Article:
1996 - 2016
BSEE - KB3UON
RF Cafe began life in 1996 as "RF Tools" in an AOL screen name web space totaling 2 MB. Its primary purpose was to provide me with ready access to commonly needed formulas and reference material while performing my work as an RF system and circuit design engineer. The Internet was still largely an unknown entity at the time and not much was available in the form of WYSIWYG ...
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Both amplitude and phase errors are introduced when mismatched impedances are present at an electrical interface. When an ideal match is not encountered by the incident (forward) wave, part of it is coupled to the load and part is reflected back to the source. Upon arriving back at the source, part of the reflected wave is coupled back to the source and the rest is reflected back again to the load. The process iterates until the amplitude of the wave is attenuated to an insignificant level due to the loss of the interface (cable, connector, waveguide, etc.). Each time a reverse and forward reflection occurs, the amplitude and phase of all the signal components traversing the path between the source and the load add vectorially. The result is ripple across the frequency band (since the VSWR of each interface typically varies with frequency), as well as a portion of the incident power being reflected back to the source. What begins as a pure sinewave can look like a real mess when viewed on an oscilloscope.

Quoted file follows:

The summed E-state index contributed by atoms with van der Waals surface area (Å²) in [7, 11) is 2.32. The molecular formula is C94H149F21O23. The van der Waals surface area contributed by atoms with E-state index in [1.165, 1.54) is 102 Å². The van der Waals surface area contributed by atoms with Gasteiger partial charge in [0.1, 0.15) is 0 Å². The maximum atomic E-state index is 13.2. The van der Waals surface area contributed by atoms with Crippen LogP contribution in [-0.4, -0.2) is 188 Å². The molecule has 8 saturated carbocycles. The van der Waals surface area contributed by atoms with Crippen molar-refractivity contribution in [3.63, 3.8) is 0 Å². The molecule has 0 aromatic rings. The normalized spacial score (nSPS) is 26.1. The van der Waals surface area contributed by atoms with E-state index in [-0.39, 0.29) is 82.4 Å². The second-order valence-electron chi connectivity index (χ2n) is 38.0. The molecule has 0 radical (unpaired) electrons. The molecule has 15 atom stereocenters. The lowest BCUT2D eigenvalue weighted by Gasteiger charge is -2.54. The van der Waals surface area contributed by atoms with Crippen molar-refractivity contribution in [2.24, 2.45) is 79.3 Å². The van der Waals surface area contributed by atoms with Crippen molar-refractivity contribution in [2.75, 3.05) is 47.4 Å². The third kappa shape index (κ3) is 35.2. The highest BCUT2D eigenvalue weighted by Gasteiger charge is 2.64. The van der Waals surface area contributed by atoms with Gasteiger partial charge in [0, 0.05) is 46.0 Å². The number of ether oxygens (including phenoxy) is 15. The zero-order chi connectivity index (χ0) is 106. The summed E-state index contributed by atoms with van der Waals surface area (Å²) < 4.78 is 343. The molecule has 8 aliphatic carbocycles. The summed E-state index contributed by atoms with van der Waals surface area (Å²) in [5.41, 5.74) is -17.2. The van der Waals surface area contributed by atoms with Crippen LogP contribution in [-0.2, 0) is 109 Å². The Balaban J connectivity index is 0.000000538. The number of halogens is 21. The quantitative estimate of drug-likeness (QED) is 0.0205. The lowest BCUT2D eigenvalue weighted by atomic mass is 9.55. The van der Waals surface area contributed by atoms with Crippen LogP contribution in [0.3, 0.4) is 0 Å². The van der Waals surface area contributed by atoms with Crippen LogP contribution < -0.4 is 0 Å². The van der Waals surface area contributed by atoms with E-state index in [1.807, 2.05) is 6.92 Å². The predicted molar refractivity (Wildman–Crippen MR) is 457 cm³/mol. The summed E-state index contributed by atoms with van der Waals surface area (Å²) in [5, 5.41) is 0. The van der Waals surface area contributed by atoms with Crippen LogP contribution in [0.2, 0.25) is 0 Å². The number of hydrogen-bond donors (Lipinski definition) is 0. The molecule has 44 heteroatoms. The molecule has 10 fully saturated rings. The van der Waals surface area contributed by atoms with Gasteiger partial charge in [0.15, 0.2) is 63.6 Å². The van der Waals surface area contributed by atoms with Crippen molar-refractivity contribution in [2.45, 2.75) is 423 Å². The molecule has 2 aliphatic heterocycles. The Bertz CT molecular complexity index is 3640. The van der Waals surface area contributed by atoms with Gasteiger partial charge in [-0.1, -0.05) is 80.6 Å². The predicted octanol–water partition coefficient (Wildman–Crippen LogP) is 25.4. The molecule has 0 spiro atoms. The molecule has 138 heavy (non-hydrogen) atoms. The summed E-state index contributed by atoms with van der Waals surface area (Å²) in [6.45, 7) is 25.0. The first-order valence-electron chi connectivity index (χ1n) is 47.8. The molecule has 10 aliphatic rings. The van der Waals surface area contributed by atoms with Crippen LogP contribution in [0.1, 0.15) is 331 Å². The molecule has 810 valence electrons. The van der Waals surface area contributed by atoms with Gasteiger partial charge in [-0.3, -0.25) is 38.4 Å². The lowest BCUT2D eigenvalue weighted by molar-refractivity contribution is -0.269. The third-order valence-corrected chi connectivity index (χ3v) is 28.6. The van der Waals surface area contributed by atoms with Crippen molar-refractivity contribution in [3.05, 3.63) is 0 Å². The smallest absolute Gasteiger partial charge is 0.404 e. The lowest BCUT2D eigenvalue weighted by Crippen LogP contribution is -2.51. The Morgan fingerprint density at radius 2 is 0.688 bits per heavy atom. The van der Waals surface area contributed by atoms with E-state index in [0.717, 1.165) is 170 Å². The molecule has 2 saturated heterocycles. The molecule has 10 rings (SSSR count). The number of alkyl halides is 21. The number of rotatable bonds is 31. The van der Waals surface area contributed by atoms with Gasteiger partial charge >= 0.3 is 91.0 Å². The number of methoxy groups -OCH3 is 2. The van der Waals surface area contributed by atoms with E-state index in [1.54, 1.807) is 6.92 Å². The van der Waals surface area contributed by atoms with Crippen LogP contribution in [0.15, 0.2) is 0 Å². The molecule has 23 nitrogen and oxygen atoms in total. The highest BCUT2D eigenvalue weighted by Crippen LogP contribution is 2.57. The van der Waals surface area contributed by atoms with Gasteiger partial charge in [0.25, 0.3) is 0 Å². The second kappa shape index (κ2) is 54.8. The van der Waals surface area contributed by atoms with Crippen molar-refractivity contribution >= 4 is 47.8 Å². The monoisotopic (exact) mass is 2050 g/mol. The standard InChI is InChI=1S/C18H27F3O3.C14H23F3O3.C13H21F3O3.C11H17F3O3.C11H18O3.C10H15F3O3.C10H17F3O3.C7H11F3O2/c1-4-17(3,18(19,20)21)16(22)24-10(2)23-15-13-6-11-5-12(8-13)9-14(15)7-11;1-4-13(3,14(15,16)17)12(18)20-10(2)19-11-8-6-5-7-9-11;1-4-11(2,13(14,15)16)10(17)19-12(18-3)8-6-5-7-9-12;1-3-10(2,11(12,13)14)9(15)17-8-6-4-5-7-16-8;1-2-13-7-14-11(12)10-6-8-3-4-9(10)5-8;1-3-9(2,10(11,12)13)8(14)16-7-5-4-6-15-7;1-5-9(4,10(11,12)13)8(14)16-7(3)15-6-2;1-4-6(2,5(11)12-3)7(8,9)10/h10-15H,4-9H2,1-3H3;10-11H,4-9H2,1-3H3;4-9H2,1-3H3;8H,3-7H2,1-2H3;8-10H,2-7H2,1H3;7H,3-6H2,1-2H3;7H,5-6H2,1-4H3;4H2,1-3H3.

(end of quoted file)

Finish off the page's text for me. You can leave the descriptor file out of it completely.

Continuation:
Note: Only enter values in the yellow cells or risk overwriting formulas!
εA = +20 * log (1 + |ΓA * ΓB|) [dB]
-20 * log (1 - |ΓA * ΓB|) [dB]
εΦ = ±(180 / π) *| ΓA| * |ΓB| [°]
Note: This formula has also been seen
εΦ= ±(180 / π) * sin-1 (|ΓA| * |ΓB|) [°]
but for small angles, the difference
See a derivation of this equation as provided
by Haris Tabakovic
|Resultant MIN and MAX
VSWRMAX = SA * SB
VSWRA = 2.5:1 --> SA = 2.5